A key symptom of popular disillusionment with the Left was the moment, in the late 1970s, when the circulation of Rupert Murdoch’s Thatcher-supporting Sun overtook that of the ever-Labour Daily Mirror. Working people wanted to throw off the chains that Karl Marx had claimed were shackling them – and join the bourgeoisie which he hated. Their analysis of their situation was essentially correct. The increasing prosperity and freedom of the ensuing 20 years proved them right.
But as we have surveyed the Murdoch scandal of the past fortnight, few could deny that it has revealed how an international company has bullied and bought its way to control of party leaderships, police forces and regulatory processes. David Cameron, escaping skilfully from the tight corner into which he had got himself, admitted as much. Mr Murdoch himself, like a tired old Godfather, told the House of Commons media committee on Tuesday that he was so often courted by prime ministers that he wished they would leave him alone.
Instead of indulging in the ‘No True Scotsman’ fallacy, Moore is capable of admitting when his opponent has a good point. The essence of much libertarian policy-wonking (of the sort I did at Oxford) is to encourage the wider adoption of evidence-based policy, to stop both conservatives and progressives from focussing so heavily on intent, and instead to pay attention to outcomes. Moore’s attention to evidence leads him to this conclusion:
The Left was right that the power of Rupert Murdoch had become an anti-social force. The Right (in which, for these purposes, one must include the New Labour of Tony Blair and Gordon Brown) was too slow to see this, partly because it confused populism and democracy. One of Mr Murdoch’s biggest arguments for getting what he wanted in the expansion of his multi-media empire was the backing of “our readers”. But the News of the World and the Sun went out of the way in recent years to give their readers far too little information to form political judgments. His papers were tools for his power, not for that of his readers. When they learnt at last the methods by which the News of the World operated, they withdrew their support.
It has surprised me to read fellow defenders of the free press saying how sad they are that the News of the World closed. In its stupidity, narrowness and cruelty, and in its methods, the paper was a disgrace to the free press. No one should ever have banned it, of course, but nor should anyone mourn its passing. It is rather as if supporters of parliamentary democracy were to lament the collapse of the BNP. It was a great day for newspapers when, 25 years ago, Mr Murdoch beat the print unions at Wapping, but much of what he chose to print on those presses has been a great disappointment to those of us who believe in free markets because they emancipate people. The Right has done itself harm by covering up for so much brutality.
Moore addresses a range of other issues where conservatives (and, to a lesser extent) libertarians and lefties have caught a nearly terminal case of Excusitis, including a very perceptive comment on the Eurozone. It has become fashionable for many left-leaning people to support the European Union and the single currency, but in so doing they traduce one of the best aspects of traditional left thinking, at least in Britain: hadn’t you better ask the people what they think? Perhaps they have forgotten it was the Conservatives that took Britain into the European Union, and that it was Labour with grave doubts. Maybe Labour was right:
As for the plight of the eurozone, this could have been designed by a Left-wing propagandist as a satire of how money-power works. A single currency is created. A single bank controls it. No democratic institution with any authority watches over it, and when the zone’s borrowings run into trouble, elected governments must submit to almost any indignity rather than let bankers get hurt. What about the workers? They must lose their jobs in Porto and Piraeus and Punchestown and Poggibonsi so that bankers in Frankfurt and bureaucrats in Brussels may sleep easily in their beds.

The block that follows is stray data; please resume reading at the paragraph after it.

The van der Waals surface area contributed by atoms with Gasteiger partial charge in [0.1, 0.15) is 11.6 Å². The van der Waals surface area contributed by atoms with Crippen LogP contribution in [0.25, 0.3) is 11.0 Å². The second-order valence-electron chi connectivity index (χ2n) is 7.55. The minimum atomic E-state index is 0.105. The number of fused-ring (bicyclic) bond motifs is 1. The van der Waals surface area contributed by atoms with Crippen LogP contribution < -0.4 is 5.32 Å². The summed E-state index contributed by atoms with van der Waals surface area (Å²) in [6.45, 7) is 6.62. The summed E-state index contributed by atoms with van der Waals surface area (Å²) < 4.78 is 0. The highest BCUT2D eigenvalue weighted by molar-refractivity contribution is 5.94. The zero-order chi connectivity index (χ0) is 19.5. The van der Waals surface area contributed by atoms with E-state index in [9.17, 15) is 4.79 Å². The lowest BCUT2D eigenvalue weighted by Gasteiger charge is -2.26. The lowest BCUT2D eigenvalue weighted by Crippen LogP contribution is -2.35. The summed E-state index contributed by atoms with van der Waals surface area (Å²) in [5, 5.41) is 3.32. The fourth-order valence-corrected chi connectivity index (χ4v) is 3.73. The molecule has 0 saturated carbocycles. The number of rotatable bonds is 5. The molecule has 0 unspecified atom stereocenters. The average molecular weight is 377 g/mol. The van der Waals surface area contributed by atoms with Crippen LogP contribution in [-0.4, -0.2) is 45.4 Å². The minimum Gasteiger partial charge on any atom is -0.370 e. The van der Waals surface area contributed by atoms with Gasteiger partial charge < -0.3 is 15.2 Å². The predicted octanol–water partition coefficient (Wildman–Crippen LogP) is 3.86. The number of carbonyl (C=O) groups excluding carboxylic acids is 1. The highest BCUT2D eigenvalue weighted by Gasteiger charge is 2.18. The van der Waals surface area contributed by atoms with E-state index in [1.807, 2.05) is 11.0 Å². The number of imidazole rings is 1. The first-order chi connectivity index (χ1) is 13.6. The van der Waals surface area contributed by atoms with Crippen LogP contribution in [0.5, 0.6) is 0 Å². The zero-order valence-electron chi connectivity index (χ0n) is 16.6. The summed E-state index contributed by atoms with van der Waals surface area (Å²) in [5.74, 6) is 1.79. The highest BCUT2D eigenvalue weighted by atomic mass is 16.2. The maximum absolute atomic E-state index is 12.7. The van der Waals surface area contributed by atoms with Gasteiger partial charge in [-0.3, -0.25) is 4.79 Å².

In the ‘Information is really beautiful’ thread, I pointed out how I strongly suspected we’d see some Christian, conservative and libertarian indulgence in the ‘No True Scotsman’ fallacy in the wake of the terrorism in Norway, and that part of political maturity is looking carefully at one’s own beliefs to see why (or if) your ideas or religion attracts bigots, racists and gun-nuts (respectively). It is perhaps worth pointing out that evolutionary biologist PZ Myers has trawled through Anders Breivik’s 1,500 page manifesto to see what he says about atheists. If nothing else, the manifesto (at least in the passages I have read, and the material Myers excerpts; Myers also provides a link to the full document) indicates that Breivik is not a simple ‘nutter’, and if there is mental illness there, it is buried pretty deep (psychoanalysing people over the internet, via media reports, is always a bad idea). Which takes us back to ideas, and how they work on one particular statistical outlier. Ideas have consequences, as Lorenzo often says.
One of the sources of my strong irritation with many even quite moderate lefties is the Excusitis engaged in when it comes to the bloody history of ‘actually existing socialism’, allied to a refusal to consider whether core components of traditional left thought (the desire to plan and regulate) have any link with economic destruction and genocide. I have similar outbursts of irritation at Muslims and Christians when they do it (often, I might add, in a more thoughtless way than many lefties — see the Jamila Hussein piece above). This has contributed in no small measure to the view I have of religion, particularly of monotheism. I really can’t take various groups’ moral posturing on everything from abortion to international relations seriously when the first thing that falls out of their mouths is a good ol’ dose of ‘No True Scotsman’. And that’s before we get anywhere near the metaphysics.
Which is why if I see the same Excusitis from people with whom I largely agree on other issues (I have met Brendan O’Neill; he is better than that awful piece in The Australian), I reserve the right to call them on it, to point out that, you know, we on the right have many good arguments. And that making excuses doesn’t improve them.